Tag Archives: kayak

Back to Basics: Inshore Tackle

Inshore saltwater kayak fishing is one of the most popular means of fishing for a large percentage of the kayaking community. The ease of access, relatively safe waters, and challenging fishing draws thousands of anglers to chase inshore species every year. But while planning an inshore kayak fishing trip with a few friends a couple of weeks ago, a buddy asked me, “What should I bring?”

For those inexperienced with inshore fishing, the choice of tackle can be daunting. Aside from the obvious of live/dead bait, a beginner is faced with hundreds of options of artificial hard or soft baits, colors, shapes, sizes, etc. So I tore apart my tackle box and whittled my plethora of choices down to just a few options that I deem essential for an inshore fisherman’s collection.

Swim/Paddle Tails

Image: Alex Vail

Image: Alex Vail

Used in combination with a small jig head, these soft plastics catch just about everything that swims around inshore waters. The rate of “wiggle” that the swim tail has depends solely on how fast the retrieve is. These are great for bottom bouncing to chase things like flounder and redfish, but can also be pulled in quicker and higher in the water column to entice trout and snook. Just remember to always bring extras. Toothy guys like mangrove snappers have a nasty habit of biting off the swim tail.

Weedless Jerk Shad

Image: Alex Vail

Image: Alex Vail

One of the biggest issues with inshore fishing is obstructions. Mangrove roots, oyster bars, docks, weeds, trees, etc. You name it, you’re probably going to get hung up on it it. And unfortunately that’s where most of the fish like to hang out, so you’ll find yourself casting near these things constantly. This is where weedless setups shine. Using wide gap worm hooks, an angler can easily make use of these weedless setups. Generally speaking, the soft plastic itself is heavy enough to cast, but if you’re trying to reach deeper water, or bottom bounce, a simple bullet weight can change how these are used. Twitch them occasionally for a mid-water column effect or very quickly to simulate something topwater. Set the hook pretty hard with these setups as you need to obviously expose the hook for it to work. 

Shrimp Imitations

Image: Alex Vail

Image: Alex Vail

Baits like DOA shrimp and similar are absolutely dynamite when it comes to inshore species. Their design also means that the hook is almost always faced upwards, which limits the amount of snagging that occurs with the bottom. They are unfortunately somewhat expensive when compared to other options, but I’ve encountered numerous instances where it’s the only thing fish will hit. Slow twitching works great, and sometimes all it takes is letting the bait drift down current for a fish to pick it up. It isn’t uncommon at all for fish to hit the shrimp immediately after it hitting the water, so don’t be surprised if you reel in the slack to find a fish on the end already.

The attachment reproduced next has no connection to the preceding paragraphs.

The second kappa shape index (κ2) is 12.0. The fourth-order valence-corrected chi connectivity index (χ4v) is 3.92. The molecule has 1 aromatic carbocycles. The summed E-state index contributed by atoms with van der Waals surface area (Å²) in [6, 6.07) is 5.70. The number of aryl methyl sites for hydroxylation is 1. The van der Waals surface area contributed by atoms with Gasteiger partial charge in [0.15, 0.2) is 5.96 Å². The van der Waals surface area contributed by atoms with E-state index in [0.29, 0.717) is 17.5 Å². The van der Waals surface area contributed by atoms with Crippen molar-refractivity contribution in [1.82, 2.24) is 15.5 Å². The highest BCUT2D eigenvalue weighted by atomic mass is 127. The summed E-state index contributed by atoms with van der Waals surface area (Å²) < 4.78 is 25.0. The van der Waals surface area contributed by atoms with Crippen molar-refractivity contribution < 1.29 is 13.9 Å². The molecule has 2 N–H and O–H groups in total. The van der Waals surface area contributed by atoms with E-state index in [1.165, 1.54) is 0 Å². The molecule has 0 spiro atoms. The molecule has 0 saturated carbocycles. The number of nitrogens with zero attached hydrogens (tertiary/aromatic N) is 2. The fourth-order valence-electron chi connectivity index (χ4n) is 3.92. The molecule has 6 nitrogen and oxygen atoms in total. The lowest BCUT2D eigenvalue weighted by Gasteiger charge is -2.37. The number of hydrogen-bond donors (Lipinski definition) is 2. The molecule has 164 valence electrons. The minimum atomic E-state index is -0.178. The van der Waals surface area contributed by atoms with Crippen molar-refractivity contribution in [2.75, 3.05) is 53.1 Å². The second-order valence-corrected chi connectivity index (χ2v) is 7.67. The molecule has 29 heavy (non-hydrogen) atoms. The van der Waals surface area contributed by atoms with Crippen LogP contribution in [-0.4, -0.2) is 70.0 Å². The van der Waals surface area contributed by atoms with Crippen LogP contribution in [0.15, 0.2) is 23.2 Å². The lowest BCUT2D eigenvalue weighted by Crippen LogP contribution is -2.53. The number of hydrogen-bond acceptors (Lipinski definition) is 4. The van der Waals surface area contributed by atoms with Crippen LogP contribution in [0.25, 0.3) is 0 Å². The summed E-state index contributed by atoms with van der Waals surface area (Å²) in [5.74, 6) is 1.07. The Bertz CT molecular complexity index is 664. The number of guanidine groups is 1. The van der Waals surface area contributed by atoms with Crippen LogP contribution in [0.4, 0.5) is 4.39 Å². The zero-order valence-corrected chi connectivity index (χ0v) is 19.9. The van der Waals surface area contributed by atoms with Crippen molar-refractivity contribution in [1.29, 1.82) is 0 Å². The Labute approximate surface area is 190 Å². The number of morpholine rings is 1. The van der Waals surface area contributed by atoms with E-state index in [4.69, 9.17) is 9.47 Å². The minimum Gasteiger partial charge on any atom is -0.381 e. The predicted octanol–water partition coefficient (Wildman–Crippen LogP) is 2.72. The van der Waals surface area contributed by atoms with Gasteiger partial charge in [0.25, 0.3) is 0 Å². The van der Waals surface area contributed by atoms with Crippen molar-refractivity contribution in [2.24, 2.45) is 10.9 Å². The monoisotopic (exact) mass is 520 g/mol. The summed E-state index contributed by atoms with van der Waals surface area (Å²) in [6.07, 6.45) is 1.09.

Spinner Baits/Buzz Baits 

To many, this may seem like an oddball choice. Spinner baits and buzz baits are generally used by freshwater fisherman after bass. But in case you haven’t heard, redfish absolutely love them. They’re somewhat difficult to use since they aren’t weedless and require a bit of depth to the water, but since many inshore spots have poor water clarity, the vibrations of the blade attract fish. High tide and oyster bars are when I break out the spinner baits, and I’m rarely disappointed in their results.

red fish

This red fell victim to a spinner bait. [Image: Alex Vail]

Topwaters

Image: Alex Vail

Image: Alex Vail

As far as excitement goes, topwaters take the grand prize. There’s few things in life more exciting than watching your surface plug get annihilated by a fish from below. There are several options when it comes to these, but I almost always go with a lure that does the “walk the dog” action. These simulate a wounded baitfish on the surface and have an advantage over subsurface lures in that they rarely get caught on anything. The simple fact that they float means that glide right over the top of anything below, meaning they rarely foul. Use these early morning and late evening when it’s rather dark outside.

Popping Corks

Image: Alex Vail

Image: Alex Vail

The final piece of tackle I wouldn’t leave home without is the popping cork. Generally used when fishing with live or dead bait, a popping cork rig shouldn’t be overlooked when considering artificials either. Previously mentioned baits like swim tails, shrimp imitations, and jerk shad can easily be tied underneath a popping cork and used effectively. The nice thing about these is that the cork actually keeps the lure suspended and off the bottom. Tie a one to two foot piece of mono or fluorocarbon underneath the popper and then attach the bait. The quick popping action works the lure below and keeps it suspended. And in instances where a fish strikes, it’s immediately noticeable as the cork disappears below.